1
$\begingroup$

When plaintext padding is required, there are various commonly-used padding techniques. It seems the two most used approaches are :

  1. Always add at least one byte of padding, and have every byte of padding represent the number of bytes of padding added; or else
  2. Always add at least one byte of padding, and have the last byte of padding represent the number of bytes of padding added, whilst the other padding bytes are zero;

The very concept of a padding oracle relies on there being byte arrangements that are invalid based on the padding scheme used.

Another padding scheme seems extremely obvious to me, has no potential for oracle padding exploits (as all byte arrangements are valid), and results in approximately 6% fewer padding bytes being added to messages on average (assuming random distribution of message lengths and random message contents).

I describe the padding scheme below, but my question is simple : since this padding scheme is so obvious, and simple to implement, and eradicates all possibility of padding oracle attacks, and saves a smidgeon of storage space and bandwidth, why am I unable to find anyone else promoting this obvious scheme? Am I overlooking an obvious flaw? Has it been proposed before but widely rejected, and if so, why?

This is not a question about using MACs to prevent padding oracle exploits, nor am I suggesting not using MACs just because this padding scheme is impervious to padding oracle exploits, but I am a big fan of eliminating unnecessary weaknesses in individual components of a system even if the careful layering of components can mitigate the weaknesses. Padding oracles are so easy to have designed to be impossible, if the following scheme works, that I don't understand why we have the padding schemes we do.

The scheme :

If final block is less than full, add zeros until (exclusive) the final byte, then add a byte representing the number of padding bytes added. (So far, identical to one of the common schemes, EXCEPT that on receipt, we ignore the meant-to-be-zero bytes, and thus if they are corrupted in transit, it will not cause a padding validation failure.)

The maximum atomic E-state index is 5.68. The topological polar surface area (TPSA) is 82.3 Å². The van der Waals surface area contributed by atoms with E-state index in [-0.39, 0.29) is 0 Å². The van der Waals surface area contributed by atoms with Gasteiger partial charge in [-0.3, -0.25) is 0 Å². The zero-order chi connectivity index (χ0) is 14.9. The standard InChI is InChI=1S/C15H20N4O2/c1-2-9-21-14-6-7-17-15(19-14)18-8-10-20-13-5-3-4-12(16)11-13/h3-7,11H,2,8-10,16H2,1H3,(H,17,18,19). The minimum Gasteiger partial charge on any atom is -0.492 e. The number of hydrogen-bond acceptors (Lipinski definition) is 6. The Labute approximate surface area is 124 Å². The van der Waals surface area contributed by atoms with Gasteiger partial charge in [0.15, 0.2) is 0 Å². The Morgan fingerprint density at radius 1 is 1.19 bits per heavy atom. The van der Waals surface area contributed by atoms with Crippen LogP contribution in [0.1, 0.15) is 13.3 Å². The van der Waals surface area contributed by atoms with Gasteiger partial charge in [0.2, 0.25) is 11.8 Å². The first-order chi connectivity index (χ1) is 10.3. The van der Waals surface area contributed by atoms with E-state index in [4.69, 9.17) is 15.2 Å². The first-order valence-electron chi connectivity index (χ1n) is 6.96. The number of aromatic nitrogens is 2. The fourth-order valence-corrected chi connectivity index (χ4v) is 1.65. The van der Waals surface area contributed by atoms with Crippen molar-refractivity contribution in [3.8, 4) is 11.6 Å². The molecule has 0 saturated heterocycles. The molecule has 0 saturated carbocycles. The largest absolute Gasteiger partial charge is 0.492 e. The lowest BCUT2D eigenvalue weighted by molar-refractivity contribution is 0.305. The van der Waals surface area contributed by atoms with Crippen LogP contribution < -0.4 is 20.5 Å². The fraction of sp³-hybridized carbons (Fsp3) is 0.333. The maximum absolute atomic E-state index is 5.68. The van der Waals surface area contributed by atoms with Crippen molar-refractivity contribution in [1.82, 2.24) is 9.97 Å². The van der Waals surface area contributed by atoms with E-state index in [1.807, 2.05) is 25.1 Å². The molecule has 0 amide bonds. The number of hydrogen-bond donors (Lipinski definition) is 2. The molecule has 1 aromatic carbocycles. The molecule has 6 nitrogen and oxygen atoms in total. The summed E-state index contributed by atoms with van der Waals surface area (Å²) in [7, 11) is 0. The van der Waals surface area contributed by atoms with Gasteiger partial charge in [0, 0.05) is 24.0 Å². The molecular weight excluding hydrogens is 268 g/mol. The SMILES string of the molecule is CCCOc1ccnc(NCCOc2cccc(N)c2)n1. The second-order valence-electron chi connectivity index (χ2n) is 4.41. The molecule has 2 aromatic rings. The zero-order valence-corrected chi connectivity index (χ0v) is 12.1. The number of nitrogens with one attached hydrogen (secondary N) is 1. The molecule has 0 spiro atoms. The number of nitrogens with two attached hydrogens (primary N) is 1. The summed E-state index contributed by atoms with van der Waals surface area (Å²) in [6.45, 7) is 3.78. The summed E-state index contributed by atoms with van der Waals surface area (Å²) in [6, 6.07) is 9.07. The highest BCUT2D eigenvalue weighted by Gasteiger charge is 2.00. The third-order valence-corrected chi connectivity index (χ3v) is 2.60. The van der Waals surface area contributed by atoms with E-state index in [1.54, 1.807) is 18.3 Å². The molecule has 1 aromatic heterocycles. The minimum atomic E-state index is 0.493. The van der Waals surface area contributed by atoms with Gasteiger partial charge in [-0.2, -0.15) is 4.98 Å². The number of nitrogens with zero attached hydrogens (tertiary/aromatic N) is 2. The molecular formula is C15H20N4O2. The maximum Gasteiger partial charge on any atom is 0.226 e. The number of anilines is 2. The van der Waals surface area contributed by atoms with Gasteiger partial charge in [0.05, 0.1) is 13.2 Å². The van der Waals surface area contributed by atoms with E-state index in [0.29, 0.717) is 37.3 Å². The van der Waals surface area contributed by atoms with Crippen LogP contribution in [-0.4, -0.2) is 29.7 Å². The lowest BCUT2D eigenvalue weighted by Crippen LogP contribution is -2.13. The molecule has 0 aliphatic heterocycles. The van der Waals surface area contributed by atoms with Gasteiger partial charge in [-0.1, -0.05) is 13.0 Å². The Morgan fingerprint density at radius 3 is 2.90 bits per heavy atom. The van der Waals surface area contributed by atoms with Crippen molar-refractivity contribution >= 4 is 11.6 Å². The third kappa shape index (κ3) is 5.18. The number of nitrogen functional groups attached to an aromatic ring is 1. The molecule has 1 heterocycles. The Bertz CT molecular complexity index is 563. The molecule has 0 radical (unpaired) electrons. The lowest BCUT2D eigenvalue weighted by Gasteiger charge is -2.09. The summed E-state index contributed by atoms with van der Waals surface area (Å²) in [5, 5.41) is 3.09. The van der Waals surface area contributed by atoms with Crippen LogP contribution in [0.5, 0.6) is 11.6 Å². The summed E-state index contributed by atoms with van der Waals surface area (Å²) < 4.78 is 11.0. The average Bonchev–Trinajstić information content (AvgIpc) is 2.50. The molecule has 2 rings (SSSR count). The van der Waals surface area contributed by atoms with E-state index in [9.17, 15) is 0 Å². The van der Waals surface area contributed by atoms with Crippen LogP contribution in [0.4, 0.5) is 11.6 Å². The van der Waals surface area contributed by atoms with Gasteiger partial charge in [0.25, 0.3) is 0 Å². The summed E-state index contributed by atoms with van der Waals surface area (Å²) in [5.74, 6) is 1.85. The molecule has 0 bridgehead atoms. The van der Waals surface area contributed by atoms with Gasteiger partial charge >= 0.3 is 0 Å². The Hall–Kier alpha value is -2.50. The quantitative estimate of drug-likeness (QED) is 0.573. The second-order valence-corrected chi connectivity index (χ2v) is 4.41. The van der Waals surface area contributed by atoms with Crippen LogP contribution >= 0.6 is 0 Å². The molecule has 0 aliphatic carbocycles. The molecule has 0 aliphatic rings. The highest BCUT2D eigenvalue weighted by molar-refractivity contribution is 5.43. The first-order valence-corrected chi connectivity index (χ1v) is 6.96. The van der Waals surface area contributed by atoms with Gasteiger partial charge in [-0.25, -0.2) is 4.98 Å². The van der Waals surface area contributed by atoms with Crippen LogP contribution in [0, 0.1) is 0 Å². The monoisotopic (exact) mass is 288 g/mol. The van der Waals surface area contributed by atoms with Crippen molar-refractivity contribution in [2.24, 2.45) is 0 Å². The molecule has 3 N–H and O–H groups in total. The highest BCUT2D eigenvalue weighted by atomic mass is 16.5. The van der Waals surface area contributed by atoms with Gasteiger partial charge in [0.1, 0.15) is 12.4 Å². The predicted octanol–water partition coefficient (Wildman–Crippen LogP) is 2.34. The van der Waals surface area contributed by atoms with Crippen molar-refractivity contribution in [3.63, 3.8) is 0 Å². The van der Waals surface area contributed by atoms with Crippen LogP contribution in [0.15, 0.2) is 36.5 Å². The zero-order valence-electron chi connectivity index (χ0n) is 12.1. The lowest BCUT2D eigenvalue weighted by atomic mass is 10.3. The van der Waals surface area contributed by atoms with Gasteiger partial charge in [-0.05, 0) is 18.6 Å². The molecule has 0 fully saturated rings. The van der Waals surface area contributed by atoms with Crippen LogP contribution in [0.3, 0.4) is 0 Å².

Assuming block size of 16 bytes, if final block is full, and final byte of final block has numeric value between 1 and 16 inclusive, add an entire padding block, filled with zeros except for the final byte, the which holds the number of padding bytes added (16 in this case). (Again, at this point, no different to one of the padding schemes already in common use, except that again, on receipt of a padded message, we entirely ignore padding bytes that we expect to be zero, and thus a corruption in transit will not cause a padding validation failure.)

Assuming block size of 16 bytes, if final block is full, and final byte of final block has numeric value of 0, or >= 17, no padding is required. (This is the one point of difference from the otherwise-identical common scheme.)

In this scheme, all byte sequences are valid, eliminating padding oracle problems.

And compared to the mainstream padding approaches, we save a smidgeon of storage space and bandwidth, because 1/16th of the time (assuming random distribution of message lengths, and random message contents), we have only 16/256ths (i.e. 1/16th) probability of needing to add a full block of padding bytes, meaning 15/16ths probability of saving ourselves the 16 padding bytes, as compared to always requiring a full block of padding as occurs in the equivalent situation with the mainstream padding schemes.

What am I missing, or else why do we live with padding schemes that need extremely careful use to prevent leaking sensitive data?

Thanks in advance for your answers!

$\endgroup$
1
$\begingroup$

Your scheme leaks information about the plaintext, outside of the length of the message. To be precise, it may leak the information that the last byte is between 1 and 16 or not.

$\endgroup$
  • $\begingroup$ Thankyou. A good and obvious point, that should've occurred to me. I'm dealing with large and highly-variable-length files (XML files and JPEG files), but I see that if this scheme was used on much more predictable plaintexts, the ciphertext length could give an additional subtle clue into which plaintext was employed, and/or insight into the final byte's contents, that in edge cases could be catastrophic. $\endgroup$ – Usas Sep 23 '14 at 1:17
  • $\begingroup$ Great, that's exactly what I was hinting at. Sorry, no famous new padding, it looked good from a distance to me as well. $\endgroup$ – Maarten Bodewes Sep 23 '14 at 7:39

Your Answer

By clicking “Post Your Answer”, you agree to our terms of service, privacy policy and cookie policy

Not the answer you're looking for? Browse other questions tagged or ask your own question.